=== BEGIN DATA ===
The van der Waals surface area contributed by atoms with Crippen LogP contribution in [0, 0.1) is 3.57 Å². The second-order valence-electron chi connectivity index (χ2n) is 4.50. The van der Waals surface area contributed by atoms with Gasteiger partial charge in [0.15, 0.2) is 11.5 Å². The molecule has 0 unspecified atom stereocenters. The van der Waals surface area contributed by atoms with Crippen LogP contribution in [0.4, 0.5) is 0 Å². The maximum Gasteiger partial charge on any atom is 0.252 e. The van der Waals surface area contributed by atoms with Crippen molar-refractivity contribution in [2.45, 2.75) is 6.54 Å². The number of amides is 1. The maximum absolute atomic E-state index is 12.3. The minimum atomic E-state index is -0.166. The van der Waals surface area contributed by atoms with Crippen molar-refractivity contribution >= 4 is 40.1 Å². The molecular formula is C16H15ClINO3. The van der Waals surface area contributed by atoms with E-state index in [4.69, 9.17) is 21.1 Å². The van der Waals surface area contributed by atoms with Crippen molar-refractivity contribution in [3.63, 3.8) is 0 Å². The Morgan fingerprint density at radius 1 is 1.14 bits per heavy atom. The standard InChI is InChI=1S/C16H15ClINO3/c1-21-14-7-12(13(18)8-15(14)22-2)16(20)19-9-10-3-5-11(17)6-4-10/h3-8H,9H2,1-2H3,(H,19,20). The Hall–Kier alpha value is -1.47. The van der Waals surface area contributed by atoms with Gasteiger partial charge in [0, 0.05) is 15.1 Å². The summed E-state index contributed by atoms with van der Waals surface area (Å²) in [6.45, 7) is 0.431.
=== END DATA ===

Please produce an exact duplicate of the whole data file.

The van der Waals surface area contributed by atoms with Crippen LogP contribution in [0, 0.1) is 3.57 Å². The second-order valence-electron chi connectivity index (χ2n) is 4.50. The van der Waals surface area contributed by atoms with Gasteiger partial charge in [0.15, 0.2) is 11.5 Å². The molecule has 0 unspecified atom stereocenters. The van der Waals surface area contributed by atoms with Crippen LogP contribution in [0.4, 0.5) is 0 Å². The maximum Gasteiger partial charge on any atom is 0.252 e. The van der Waals surface area contributed by atoms with Crippen molar-refractivity contribution in [2.45, 2.75) is 6.54 Å². The number of amides is 1. The maximum absolute atomic E-state index is 12.3. The minimum atomic E-state index is -0.166. The van der Waals surface area contributed by atoms with Crippen molar-refractivity contribution >= 4 is 40.1 Å². The molecular formula is C16H15ClINO3. The van der Waals surface area contributed by atoms with E-state index in [4.69, 9.17) is 21.1 Å². The van der Waals surface area contributed by atoms with Crippen molar-refractivity contribution in [3.63, 3.8) is 0 Å². The Morgan fingerprint density at radius 1 is 1.14 bits per heavy atom. The standard InChI is InChI=1S/C16H15ClINO3/c1-21-14-7-12(13(18)8-15(14)22-2)16(20)19-9-10-3-5-11(17)6-4-10/h3-8H,9H2,1-2H3,(H,19,20). The Hall–Kier alpha value is -1.47. The van der Waals surface area contributed by atoms with Gasteiger partial charge in [0, 0.05) is 15.1 Å². The summed E-state index contributed by atoms with van der Waals surface area (Å²) in [6.45, 7) is 0.431.